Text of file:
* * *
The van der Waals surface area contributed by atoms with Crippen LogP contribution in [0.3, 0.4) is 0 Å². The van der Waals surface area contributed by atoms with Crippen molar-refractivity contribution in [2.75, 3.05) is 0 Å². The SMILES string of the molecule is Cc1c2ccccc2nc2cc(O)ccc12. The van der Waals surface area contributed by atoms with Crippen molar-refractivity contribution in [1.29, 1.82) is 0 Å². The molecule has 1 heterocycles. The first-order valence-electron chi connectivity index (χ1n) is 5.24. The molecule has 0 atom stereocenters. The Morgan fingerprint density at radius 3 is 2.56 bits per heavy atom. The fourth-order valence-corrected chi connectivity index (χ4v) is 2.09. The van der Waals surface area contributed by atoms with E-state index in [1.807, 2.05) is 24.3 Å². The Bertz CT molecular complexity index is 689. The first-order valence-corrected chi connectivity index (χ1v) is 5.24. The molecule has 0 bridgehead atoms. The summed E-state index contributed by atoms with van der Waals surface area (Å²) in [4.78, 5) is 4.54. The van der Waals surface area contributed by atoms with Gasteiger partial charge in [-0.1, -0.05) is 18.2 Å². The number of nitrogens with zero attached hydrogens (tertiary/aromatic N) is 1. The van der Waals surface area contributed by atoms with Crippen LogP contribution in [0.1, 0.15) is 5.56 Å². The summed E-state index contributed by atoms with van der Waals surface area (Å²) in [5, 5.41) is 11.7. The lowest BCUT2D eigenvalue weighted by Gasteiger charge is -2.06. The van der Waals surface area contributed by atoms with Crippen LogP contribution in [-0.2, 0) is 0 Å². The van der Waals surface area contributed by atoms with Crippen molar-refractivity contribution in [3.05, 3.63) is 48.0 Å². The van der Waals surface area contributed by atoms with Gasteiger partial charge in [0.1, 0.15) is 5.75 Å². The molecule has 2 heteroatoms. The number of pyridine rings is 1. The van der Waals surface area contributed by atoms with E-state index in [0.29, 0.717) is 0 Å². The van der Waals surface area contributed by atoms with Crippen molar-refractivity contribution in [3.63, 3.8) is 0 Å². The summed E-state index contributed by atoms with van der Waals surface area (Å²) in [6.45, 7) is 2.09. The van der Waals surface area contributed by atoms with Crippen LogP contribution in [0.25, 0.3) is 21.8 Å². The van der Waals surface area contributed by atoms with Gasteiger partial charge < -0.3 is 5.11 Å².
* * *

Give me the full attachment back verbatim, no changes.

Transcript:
The van der Waals surface area contributed by atoms with Crippen LogP contribution in [0.3, 0.4) is 0 Å². The van der Waals surface area contributed by atoms with Crippen molar-refractivity contribution in [2.75, 3.05) is 0 Å². The SMILES string of the molecule is Cc1c2ccccc2nc2cc(O)ccc12. The van der Waals surface area contributed by atoms with Crippen molar-refractivity contribution in [1.29, 1.82) is 0 Å². The molecule has 1 heterocycles. The first-order valence-electron chi connectivity index (χ1n) is 5.24. The molecule has 0 atom stereocenters. The Morgan fingerprint density at radius 3 is 2.56 bits per heavy atom. The fourth-order valence-corrected chi connectivity index (χ4v) is 2.09. The van der Waals surface area contributed by atoms with E-state index in [1.807, 2.05) is 24.3 Å². The Bertz CT molecular complexity index is 689. The first-order valence-corrected chi connectivity index (χ1v) is 5.24. The molecule has 0 bridgehead atoms. The summed E-state index contributed by atoms with van der Waals surface area (Å²) in [4.78, 5) is 4.54. The van der Waals surface area contributed by atoms with Gasteiger partial charge in [-0.1, -0.05) is 18.2 Å². The number of nitrogens with zero attached hydrogens (tertiary/aromatic N) is 1. The van der Waals surface area contributed by atoms with Crippen LogP contribution in [0.1, 0.15) is 5.56 Å². The summed E-state index contributed by atoms with van der Waals surface area (Å²) in [5, 5.41) is 11.7. The lowest BCUT2D eigenvalue weighted by Gasteiger charge is -2.06. The van der Waals surface area contributed by atoms with Crippen LogP contribution in [-0.2, 0) is 0 Å². The van der Waals surface area contributed by atoms with Crippen molar-refractivity contribution in [3.05, 3.63) is 48.0 Å². The van der Waals surface area contributed by atoms with Gasteiger partial charge in [0.1, 0.15) is 5.75 Å². The molecule has 2 heteroatoms. The number of pyridine rings is 1. The van der Waals surface area contributed by atoms with E-state index in [0.29, 0.717) is 0 Å². The van der Waals surface area contributed by atoms with Crippen molar-refractivity contribution in [3.63, 3.8) is 0 Å². The summed E-state index contributed by atoms with van der Waals surface area (Å²) in [6.45, 7) is 2.09. The van der Waals surface area contributed by atoms with Crippen LogP contribution in [0.25, 0.3) is 21.8 Å². The van der Waals surface area contributed by atoms with Gasteiger partial charge < -0.3 is 5.11 Å².